Following five years of successful work as president of Lockney Christian College, G.H.P. Showalter resigned and moved to Bethel, New Mexico, near Portales. He explained that he was going there to help S.W. Smith, a co-founder of the school at Lockney, to establish another school.
In retrospect, this move seems related to a string of events, all of which reflected and made for instability. In 1902, the year Showalter resigned, W.O. Hines, Arthur S. Kennamer, and N.L. Clark purchased Lockney Christian College. The new owners changed the name to Lockney College and Bible School.
The next year, Clark, who was then serving as president, announced that he would be moving to Grayson County, Texas, some 300 miles to the east. Clark was moving there to become president of Gunter Bible College, a school that was always controlled by non-Sunday School advocates among the Churches of Christ, and that eventually trained hundreds of students of that persuasion, including 150 preachers. Then, during the 1903-04 school year, Lockney Christian College was apparently never in session.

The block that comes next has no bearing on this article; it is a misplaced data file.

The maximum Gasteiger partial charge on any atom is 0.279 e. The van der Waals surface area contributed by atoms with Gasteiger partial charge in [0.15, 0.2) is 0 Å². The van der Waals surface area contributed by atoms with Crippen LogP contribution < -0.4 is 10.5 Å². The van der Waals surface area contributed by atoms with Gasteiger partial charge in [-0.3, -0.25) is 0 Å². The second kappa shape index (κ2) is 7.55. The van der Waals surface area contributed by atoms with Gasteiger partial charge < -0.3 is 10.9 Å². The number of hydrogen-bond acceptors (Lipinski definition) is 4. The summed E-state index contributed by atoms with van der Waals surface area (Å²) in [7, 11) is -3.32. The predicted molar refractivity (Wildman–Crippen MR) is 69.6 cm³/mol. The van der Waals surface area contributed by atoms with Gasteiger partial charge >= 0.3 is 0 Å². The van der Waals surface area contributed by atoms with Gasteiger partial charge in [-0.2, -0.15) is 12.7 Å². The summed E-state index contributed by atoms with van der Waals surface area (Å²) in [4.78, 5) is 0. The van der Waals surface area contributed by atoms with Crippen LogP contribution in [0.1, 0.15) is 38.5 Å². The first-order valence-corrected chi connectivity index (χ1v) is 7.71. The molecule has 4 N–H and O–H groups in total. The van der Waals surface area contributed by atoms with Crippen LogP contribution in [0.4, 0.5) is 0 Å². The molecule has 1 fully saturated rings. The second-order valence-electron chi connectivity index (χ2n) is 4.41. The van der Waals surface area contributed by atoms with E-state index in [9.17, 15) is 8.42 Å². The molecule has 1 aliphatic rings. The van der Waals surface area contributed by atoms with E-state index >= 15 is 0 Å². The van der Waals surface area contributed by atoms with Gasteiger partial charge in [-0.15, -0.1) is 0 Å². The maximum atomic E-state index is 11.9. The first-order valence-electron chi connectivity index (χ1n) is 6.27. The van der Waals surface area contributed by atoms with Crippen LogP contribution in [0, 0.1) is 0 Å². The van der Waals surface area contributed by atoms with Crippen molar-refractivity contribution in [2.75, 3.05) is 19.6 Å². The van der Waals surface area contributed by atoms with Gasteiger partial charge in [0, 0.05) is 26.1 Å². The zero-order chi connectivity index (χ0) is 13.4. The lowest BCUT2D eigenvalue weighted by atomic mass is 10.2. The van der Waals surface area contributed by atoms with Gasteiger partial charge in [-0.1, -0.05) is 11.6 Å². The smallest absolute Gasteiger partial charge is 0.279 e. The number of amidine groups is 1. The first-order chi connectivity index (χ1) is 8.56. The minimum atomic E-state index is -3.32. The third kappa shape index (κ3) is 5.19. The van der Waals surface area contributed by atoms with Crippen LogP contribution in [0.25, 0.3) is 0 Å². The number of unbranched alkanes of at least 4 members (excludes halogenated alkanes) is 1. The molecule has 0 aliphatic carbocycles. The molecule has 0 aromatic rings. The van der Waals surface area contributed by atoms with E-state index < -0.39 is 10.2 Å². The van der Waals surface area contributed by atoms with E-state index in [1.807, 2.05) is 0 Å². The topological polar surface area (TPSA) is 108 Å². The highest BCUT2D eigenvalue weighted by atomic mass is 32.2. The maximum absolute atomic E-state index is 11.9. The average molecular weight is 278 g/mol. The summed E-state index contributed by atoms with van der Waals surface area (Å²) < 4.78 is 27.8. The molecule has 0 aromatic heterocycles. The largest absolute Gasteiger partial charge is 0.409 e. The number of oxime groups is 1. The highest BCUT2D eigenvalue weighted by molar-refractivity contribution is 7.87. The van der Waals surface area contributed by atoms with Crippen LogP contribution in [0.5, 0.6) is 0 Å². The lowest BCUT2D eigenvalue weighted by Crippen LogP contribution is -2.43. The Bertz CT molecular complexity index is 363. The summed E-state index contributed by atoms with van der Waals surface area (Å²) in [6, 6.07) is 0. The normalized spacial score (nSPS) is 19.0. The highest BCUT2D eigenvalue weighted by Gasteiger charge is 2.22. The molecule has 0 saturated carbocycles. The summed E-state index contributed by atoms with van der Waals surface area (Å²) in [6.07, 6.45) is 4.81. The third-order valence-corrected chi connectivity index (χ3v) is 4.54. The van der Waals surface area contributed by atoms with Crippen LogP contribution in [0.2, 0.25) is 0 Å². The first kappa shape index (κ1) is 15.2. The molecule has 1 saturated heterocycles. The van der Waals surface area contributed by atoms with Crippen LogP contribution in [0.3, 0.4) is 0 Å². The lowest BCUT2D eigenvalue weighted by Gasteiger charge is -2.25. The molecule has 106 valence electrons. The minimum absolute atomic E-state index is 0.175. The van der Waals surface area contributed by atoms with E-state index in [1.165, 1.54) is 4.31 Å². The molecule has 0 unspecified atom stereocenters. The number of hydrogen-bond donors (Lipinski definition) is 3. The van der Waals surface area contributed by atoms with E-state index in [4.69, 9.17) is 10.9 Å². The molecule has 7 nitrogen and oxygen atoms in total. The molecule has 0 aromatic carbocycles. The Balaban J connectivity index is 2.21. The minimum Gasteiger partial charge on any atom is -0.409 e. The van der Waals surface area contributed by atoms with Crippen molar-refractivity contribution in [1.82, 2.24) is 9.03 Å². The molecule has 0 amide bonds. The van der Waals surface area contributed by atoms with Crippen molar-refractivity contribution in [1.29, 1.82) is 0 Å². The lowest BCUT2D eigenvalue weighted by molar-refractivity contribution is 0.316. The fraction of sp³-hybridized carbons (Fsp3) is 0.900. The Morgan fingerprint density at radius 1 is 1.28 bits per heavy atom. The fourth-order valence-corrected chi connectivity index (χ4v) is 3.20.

Were these unexpected changes at Lockney connected to the fact that over the next few years, N.L. Clark, one of the new owners, and who succeeded Showalter as president, would emerge as a prominent leader among non-Sunday School advocates? The details are not easy to track down. But it may be noteworthy that in 1904, when Showalter returned to serve a second time as president, his first act was to restore the name of the school to Lockney Christian College. It might also be significant that, to this day, in the towns of Lockney and nearby Floydada, both of which have been dwindling in population for decades, there are congregations of the non-class persuasion and congregations with separate Bible classes.
 Handbook of Texas Online, R. L. Roberts, "LOCKNEY CHRISTIAN COLLEGE," accessed February 12, 2019, http://www.tshaonline.org/handbook/online/articles/kbl14.
 Ibid. See also Robert M. Platt, "A History of Lockney Christian College," 1960, Panhandle-Plains Historical Museum, Research Center, Canyon, TX, 17-21. For more on N.L. Clark and Gunter Bible College, see M. Norvel Young, A History of Colleges Established and Controlled by Members of the Churches of Christ (Kansas City, MO: Old Paths Book Club, 1949), 152-58; and Handbook of Texas Online, N. L. Clark, "GUNTER BIBLE COLLEGE," accessed February 16, 2019, http://www.tshaonline.org/handbook/online/articles/kbg22.
 Platt, "A History of Lockney Christian College," 21.